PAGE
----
Many of our survey findings are discussed in further depth in our recent report, in partnership with researchers from the University of New South Wales, More than isolated: The experience of children and young people with disability and their families during the COVID-19 pandemic. We additionally have another report being developed by the same research team, which will focus exclusively on the educational experiences of children and young people with disability during this time. 

    What do we recommend / what can be learnt for the future? 

    CYDA is the chair and co-convenor of the Australian Coalition for Inclusive Education (ACIE), a national coalition of organisations working together to advance inclusive education in Australia and across state and territory education systems. In April 2020, ACIE published a paper – Providing inclusive education for children and young people with disability in a ‘time of crisis’ – which outlines the key steps needed to ensure children and young people with disability are included in education systems’ emergency planning and response from the beginning. This paper can be downloaded from the ACIE website. 

    As stated in the paper, “All responses must be designed to avoid creating further educational and social disconnection and inequality. They should aim to create new opportunities for students, teachers and families to form stronger connections, develop creative initiatives, collaborate more, trial new tools, and learn in new ways that may rethink how we collectively implement a fully inclusive school system for ALL.”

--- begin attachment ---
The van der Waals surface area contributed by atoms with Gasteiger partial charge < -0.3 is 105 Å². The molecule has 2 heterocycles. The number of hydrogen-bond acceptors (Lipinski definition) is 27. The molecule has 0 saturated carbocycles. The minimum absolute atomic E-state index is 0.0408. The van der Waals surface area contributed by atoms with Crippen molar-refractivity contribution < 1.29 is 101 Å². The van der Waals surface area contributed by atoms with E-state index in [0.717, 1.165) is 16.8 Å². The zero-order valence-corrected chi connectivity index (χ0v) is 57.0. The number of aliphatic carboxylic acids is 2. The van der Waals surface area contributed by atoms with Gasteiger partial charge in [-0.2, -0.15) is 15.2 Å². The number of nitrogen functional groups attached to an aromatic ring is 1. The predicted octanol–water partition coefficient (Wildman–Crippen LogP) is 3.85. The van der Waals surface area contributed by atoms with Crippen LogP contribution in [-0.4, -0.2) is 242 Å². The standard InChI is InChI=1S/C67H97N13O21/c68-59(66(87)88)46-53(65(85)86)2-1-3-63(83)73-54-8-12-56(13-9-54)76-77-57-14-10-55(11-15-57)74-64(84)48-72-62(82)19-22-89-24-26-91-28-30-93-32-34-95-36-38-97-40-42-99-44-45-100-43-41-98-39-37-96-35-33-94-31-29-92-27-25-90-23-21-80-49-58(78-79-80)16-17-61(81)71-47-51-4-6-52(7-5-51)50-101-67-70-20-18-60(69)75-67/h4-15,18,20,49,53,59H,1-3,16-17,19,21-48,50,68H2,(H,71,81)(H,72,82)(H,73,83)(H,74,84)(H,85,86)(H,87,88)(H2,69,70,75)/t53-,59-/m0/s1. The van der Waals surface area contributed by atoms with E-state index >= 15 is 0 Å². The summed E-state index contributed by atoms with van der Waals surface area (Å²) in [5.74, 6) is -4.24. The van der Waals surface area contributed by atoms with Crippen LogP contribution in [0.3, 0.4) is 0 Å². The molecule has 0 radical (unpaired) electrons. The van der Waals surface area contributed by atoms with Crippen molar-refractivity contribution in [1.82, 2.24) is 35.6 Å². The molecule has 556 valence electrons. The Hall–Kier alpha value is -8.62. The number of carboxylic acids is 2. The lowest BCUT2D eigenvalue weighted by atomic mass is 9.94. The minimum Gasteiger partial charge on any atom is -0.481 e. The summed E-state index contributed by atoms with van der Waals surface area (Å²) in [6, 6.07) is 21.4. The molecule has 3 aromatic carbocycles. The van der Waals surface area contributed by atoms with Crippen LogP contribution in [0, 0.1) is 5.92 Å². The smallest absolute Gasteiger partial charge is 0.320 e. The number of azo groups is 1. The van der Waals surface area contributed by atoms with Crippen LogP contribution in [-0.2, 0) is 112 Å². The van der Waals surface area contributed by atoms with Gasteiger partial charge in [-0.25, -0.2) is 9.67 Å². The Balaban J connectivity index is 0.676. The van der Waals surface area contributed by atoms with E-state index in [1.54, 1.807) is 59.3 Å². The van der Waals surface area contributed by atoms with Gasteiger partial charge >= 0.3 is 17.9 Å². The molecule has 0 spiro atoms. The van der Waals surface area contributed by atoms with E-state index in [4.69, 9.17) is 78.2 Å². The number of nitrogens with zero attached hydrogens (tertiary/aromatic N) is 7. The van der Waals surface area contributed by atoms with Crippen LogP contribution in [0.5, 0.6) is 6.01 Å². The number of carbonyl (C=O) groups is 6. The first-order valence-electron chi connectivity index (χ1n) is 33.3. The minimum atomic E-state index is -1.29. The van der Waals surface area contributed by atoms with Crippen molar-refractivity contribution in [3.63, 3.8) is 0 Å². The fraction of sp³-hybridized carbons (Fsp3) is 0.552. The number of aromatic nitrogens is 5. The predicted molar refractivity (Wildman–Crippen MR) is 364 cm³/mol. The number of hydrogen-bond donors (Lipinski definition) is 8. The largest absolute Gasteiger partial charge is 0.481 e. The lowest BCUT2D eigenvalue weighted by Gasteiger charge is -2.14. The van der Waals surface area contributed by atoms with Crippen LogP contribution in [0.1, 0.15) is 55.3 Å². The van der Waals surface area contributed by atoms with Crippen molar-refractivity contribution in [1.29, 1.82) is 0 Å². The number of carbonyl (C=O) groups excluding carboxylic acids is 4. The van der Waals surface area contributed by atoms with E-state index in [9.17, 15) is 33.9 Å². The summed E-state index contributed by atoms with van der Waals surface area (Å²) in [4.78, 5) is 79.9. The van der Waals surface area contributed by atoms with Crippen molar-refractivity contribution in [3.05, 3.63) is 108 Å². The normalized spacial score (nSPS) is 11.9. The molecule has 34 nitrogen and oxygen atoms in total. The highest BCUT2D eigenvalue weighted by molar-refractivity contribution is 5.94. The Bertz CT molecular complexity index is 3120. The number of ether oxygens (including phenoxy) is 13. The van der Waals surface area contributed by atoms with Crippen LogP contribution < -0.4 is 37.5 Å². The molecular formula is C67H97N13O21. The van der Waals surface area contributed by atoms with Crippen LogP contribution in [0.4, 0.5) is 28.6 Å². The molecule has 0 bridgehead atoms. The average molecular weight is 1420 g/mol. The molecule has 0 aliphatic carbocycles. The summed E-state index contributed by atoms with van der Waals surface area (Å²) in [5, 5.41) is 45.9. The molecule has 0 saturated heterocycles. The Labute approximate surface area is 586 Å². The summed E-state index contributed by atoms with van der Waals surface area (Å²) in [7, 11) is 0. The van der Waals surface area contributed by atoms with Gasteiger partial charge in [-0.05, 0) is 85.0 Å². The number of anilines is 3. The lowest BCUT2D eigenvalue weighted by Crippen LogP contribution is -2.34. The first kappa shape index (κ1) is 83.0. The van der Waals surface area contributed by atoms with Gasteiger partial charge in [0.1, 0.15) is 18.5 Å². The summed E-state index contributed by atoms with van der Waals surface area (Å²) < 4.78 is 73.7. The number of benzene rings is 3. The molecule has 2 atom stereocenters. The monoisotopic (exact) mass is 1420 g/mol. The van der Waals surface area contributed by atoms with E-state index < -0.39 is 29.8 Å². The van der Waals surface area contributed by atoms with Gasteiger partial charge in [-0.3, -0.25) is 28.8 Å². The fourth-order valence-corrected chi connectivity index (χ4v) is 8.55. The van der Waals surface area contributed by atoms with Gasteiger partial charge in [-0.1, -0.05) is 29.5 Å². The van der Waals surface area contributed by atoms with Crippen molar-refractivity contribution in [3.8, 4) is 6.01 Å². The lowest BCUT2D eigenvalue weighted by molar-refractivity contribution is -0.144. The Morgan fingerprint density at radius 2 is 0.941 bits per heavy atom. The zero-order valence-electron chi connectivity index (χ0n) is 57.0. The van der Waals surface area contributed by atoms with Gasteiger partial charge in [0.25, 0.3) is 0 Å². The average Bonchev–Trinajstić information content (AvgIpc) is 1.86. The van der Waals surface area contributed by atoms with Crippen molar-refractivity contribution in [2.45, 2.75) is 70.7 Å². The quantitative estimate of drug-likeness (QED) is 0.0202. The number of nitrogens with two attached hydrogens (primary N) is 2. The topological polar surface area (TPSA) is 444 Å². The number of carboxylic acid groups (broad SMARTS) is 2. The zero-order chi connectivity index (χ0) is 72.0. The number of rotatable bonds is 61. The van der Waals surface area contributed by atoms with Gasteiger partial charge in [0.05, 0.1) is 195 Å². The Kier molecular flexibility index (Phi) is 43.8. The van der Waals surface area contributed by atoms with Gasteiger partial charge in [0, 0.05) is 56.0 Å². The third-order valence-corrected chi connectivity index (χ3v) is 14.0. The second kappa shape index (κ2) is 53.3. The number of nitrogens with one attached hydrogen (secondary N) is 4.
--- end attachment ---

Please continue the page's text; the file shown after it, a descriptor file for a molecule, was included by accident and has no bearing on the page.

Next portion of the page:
The paper further articulates the key elements of inclusive education for students with disability in a time of crisis:

    • Physical inclusion – present and fully participating in the same learning environments that is accessible to all, for the same amount of time. This can be online environments.
    • Curriculum inclusion – curriculum is delivered accessibly, so all students are included in the same lesson material, with appropriate support and adjustments.
    • Social inclusion – socially all students are welcomed, supported to belong and not separated from their peers on the basis of disability or difference.
    • System inclusion – close existing gaps, minimise impact of existing educational disadvantage and optimise limited resources for community-wide outcomes.

    Sadly, feedback from our members shows that these elements of inclusion were not delivered for the majority of children with disability during the remote learning period. A strong theme coming through from our members is that the COVID-19 pandemic has exacerbated underlying inequities in our education system. As one survey respondent wrote, “the experience has emphasised how broken the system is, which is incredibly sad.” 

    As Victoria begins planning for the ‘road out’ and our new ‘COVID-normal,’ it is critical that we learn from the experiences of children and young people with disability during the remote learning period, and that we take advantage of this unique opportunity to address the underlying barriers and inequities in our education system and move towards an approach of genuinely inclusive education, in line with the UN Convention on the Rights of Persons with Disabilities.